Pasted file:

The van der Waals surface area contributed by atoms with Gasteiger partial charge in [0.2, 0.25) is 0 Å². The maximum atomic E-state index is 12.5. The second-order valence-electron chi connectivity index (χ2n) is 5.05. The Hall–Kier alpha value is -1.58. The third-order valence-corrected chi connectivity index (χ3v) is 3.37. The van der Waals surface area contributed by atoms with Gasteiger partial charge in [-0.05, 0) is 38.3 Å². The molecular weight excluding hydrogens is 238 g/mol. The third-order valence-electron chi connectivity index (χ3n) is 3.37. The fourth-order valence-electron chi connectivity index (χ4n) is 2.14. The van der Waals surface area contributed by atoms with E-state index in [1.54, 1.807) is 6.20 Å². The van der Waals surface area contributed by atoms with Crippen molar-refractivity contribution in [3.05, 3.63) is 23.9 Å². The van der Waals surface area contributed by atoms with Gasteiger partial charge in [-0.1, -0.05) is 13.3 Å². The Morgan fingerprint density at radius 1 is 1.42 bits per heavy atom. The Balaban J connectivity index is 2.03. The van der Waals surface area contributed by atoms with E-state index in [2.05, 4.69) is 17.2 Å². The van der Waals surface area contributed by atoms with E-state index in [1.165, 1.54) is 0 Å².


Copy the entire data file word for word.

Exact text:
The van der Waals surface area contributed by atoms with Gasteiger partial charge in [0.2, 0.25) is 0 Å². The maximum atomic E-state index is 12.5. The second-order valence-electron chi connectivity index (χ2n) is 5.05. The Hall–Kier alpha value is -1.58. The third-order valence-corrected chi connectivity index (χ3v) is 3.37. The van der Waals surface area contributed by atoms with Gasteiger partial charge in [-0.05, 0) is 38.3 Å². The molecular weight excluding hydrogens is 238 g/mol. The third-order valence-electron chi connectivity index (χ3n) is 3.37. The fourth-order valence-electron chi connectivity index (χ4n) is 2.14. The van der Waals surface area contributed by atoms with E-state index in [1.54, 1.807) is 6.20 Å². The van der Waals surface area contributed by atoms with Crippen molar-refractivity contribution in [3.05, 3.63) is 23.9 Å². The van der Waals surface area contributed by atoms with Gasteiger partial charge in [-0.1, -0.05) is 13.3 Å². The Morgan fingerprint density at radius 1 is 1.42 bits per heavy atom. The Balaban J connectivity index is 2.03. The van der Waals surface area contributed by atoms with E-state index in [2.05, 4.69) is 17.2 Å². The van der Waals surface area contributed by atoms with E-state index in [1.165, 1.54) is 0 Å².